Cassandra Hotaling Hahn / Staff file photo
Workers from DEW Construction Corp work on the interior of the new CCV academic building in Rutland.
It’s not the boom years, but it’s not the depths of the Great Recession either.
This year will likely see a modest increase in construction activity in the state, helped along by low interest rates and an economy that is improving, but at a slow pace, construction industry representatives said.
According to the National Association of Homebuilders, 1,199 single- and multi-family building permits were issued in Vermont last year compared to 1,500 in 2010 — a 20 percent decline. It’s also a long way from the peak year of 2003, when 3,600 permits were issued.
Nationwide, there were 610,707 building permits issued last year.
New home construction is concentrated in Chittenden County. Nearly half of the permits last year, 560, were issued in the Burlington-South Burlington area.
Josie Palmer Leavitt, executive officer of the Home Builders and Remodelers Association of Northern Vermont, said this year there has been a pickup in activity, with most of it concentrated in multi-family home construction.
“It’s holding steady,” Leavitt said. “I think Vermonters are feeling more confident with the market and the economy, unemployment is going down, there’s a little more job security.”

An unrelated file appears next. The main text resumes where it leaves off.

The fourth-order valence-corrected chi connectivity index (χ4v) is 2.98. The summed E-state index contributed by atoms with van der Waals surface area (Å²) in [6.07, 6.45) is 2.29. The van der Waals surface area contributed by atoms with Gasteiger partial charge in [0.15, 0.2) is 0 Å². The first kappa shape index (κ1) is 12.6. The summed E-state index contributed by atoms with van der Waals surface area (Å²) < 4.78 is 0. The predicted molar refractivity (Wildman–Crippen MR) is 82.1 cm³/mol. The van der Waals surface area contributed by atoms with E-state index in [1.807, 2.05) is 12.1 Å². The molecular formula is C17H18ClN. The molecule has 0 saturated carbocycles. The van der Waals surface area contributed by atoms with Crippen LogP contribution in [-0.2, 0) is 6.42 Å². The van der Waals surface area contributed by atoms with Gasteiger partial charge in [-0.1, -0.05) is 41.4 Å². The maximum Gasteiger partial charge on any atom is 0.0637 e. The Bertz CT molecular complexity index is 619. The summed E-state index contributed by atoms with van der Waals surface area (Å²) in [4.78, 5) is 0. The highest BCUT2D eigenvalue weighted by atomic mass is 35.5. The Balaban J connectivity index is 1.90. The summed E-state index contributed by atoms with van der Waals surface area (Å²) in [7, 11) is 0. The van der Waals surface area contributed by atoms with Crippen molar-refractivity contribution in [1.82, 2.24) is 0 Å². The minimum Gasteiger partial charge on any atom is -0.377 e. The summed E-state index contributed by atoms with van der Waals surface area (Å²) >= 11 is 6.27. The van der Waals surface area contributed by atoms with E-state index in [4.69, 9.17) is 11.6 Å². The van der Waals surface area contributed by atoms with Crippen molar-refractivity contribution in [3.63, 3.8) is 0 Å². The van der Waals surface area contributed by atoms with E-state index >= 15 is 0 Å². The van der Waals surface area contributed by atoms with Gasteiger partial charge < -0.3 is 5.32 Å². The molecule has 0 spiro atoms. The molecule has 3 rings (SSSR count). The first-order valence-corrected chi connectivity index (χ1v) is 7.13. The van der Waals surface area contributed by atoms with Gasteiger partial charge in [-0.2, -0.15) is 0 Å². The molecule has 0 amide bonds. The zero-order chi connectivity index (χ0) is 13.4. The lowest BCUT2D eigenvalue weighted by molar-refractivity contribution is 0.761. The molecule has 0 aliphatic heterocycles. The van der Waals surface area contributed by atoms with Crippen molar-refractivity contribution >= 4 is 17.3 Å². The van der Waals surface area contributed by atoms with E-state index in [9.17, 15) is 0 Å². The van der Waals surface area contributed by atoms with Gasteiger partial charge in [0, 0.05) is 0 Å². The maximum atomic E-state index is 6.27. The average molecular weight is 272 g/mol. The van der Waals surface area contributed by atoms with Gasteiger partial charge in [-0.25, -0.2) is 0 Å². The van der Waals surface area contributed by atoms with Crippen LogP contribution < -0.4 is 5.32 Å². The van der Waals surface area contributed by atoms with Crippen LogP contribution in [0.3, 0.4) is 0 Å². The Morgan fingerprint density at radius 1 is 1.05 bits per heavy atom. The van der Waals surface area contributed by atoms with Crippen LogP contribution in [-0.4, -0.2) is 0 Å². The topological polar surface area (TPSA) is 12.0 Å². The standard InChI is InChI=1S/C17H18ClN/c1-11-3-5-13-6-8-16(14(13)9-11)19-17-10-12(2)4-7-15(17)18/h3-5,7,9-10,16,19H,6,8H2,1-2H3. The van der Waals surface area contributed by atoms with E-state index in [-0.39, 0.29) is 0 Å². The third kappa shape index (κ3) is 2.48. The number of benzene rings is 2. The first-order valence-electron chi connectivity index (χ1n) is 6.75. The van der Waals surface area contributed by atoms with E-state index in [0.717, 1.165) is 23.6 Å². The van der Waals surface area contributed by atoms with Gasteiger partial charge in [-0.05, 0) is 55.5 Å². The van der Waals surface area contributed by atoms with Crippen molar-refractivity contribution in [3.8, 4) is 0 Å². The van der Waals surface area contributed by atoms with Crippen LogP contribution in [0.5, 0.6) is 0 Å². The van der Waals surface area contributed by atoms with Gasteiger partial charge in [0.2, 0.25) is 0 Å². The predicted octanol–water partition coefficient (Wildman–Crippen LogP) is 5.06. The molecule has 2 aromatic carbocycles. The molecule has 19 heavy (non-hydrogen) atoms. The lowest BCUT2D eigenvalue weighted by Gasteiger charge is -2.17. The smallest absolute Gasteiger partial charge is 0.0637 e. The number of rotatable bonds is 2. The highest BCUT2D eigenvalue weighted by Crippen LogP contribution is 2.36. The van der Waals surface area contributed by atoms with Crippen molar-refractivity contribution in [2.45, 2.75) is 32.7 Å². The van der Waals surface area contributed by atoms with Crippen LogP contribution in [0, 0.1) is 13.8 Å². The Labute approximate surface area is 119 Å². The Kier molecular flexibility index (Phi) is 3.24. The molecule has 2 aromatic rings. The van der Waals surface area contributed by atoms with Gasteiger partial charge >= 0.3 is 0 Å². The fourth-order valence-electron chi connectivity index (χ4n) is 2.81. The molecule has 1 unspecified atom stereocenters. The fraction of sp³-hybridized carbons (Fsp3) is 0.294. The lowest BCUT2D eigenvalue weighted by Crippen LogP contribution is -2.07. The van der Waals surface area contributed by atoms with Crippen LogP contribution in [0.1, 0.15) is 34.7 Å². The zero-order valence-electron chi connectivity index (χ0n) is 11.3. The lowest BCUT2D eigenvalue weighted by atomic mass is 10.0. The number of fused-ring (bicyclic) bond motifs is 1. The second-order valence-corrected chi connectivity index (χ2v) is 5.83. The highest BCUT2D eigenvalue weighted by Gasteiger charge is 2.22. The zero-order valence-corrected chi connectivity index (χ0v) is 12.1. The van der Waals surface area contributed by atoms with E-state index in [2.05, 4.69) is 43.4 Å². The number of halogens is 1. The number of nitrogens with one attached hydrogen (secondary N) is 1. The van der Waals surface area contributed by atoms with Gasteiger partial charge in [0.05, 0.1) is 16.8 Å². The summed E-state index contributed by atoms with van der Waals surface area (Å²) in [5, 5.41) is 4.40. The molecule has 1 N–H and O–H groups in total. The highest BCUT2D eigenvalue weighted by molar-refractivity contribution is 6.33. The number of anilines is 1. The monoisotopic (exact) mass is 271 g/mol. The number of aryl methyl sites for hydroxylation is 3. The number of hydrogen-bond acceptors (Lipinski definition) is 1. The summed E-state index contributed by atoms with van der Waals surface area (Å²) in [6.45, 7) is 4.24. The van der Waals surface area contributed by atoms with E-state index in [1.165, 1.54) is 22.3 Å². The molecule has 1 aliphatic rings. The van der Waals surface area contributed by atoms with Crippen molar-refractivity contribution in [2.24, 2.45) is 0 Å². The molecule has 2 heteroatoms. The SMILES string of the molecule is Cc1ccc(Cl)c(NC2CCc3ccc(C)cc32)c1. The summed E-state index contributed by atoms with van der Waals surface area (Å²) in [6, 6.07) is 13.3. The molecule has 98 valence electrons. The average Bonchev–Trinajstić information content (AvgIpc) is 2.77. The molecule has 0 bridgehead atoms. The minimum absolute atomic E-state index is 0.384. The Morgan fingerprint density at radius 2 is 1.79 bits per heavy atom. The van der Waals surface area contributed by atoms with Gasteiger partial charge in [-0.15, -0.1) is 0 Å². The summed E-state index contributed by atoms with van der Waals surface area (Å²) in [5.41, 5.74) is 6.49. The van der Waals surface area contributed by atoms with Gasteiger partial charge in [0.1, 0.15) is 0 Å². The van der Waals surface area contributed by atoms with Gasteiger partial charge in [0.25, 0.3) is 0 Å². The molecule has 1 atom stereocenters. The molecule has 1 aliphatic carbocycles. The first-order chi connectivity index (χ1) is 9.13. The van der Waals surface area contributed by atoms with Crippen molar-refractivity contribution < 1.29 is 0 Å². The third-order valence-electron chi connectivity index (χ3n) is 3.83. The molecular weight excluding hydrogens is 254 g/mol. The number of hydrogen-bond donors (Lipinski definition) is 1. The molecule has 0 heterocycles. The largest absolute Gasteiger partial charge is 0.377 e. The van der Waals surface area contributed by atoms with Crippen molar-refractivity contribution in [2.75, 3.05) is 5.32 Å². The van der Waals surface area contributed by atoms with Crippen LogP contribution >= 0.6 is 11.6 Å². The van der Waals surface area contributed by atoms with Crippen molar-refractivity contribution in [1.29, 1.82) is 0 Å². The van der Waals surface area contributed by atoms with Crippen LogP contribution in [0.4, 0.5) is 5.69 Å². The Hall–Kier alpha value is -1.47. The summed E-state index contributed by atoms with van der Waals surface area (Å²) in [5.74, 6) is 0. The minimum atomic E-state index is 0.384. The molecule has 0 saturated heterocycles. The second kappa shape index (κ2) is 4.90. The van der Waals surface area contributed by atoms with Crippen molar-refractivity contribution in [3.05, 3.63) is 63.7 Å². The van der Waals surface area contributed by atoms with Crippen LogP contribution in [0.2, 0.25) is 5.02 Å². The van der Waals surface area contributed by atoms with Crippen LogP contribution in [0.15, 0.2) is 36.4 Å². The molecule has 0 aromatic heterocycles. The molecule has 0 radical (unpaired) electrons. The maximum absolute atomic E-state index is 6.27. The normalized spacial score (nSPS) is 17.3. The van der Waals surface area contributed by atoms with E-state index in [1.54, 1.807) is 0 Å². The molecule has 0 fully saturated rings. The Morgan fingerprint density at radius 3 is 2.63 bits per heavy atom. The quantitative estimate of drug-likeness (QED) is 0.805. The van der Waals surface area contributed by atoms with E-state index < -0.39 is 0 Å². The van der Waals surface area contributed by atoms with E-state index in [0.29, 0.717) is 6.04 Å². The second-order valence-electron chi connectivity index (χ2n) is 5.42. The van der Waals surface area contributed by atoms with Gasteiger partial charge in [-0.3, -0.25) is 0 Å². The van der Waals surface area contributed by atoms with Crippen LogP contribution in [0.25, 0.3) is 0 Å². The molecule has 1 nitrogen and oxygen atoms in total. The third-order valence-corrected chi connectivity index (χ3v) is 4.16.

Building permits in the Burlington and South Burlington area for multi-family homes are up 18 percent in January from a year ago while single-family home permits are flat.
She said contractors are seeing more remodeling work as well.
Leavitt said a warmer than normal winter and an early spring has given contractors an early start to the construction season.
Construction companies and independent contractors can use all the work they can find following the economic collapse three years ago that decimated the industry’s ranks.
Economist Arthur Woolf said construction employment in the state peaked at 17,500 in the summer of 2006. Over the next three years, employment fell, hitting a bottom of 13,500 in the summer of 2009.
“It stayed there through summer 2010 and then began inching up through the fall of 2011,” said Woolf, a partner in Northern Economic Consulting and co-publisher of The Vermont Economy Newsletter. “Since last fall, we’ve added about 1,000 construction jobs and we’re now at 14,300.”
But Woolf cautioned that while the industry should continue to add jobs, it will remain a slow process and “won’t get to the peak level anytime soon.”
Don Wells, president of D.E.W. Construction Corp., senses an overall industry uptick in business.
But Wells also said that the experience of D.E.W.. Construction is atypical of most general contractors during the slump that began three years ago.
The Williston company has seen its business grow from $70 million to $90 million a year to $156 million a year over the last two years. This year, Wells estimates business will top $120 million. During the peak season, employment reaches 120 workers.
D.E.W. is the second largest construction company is the state. The largest is PC Construction Company (formerly Pizzagalli).
The company continues its work at Jay Peak Resort, which has invested tens of millions of dollars in new projects, including an indoor waterpark and ice skating rink.
D.E.W. will break ground this spring on a $20 million, 100-unit condominium project along the resort’s golf course.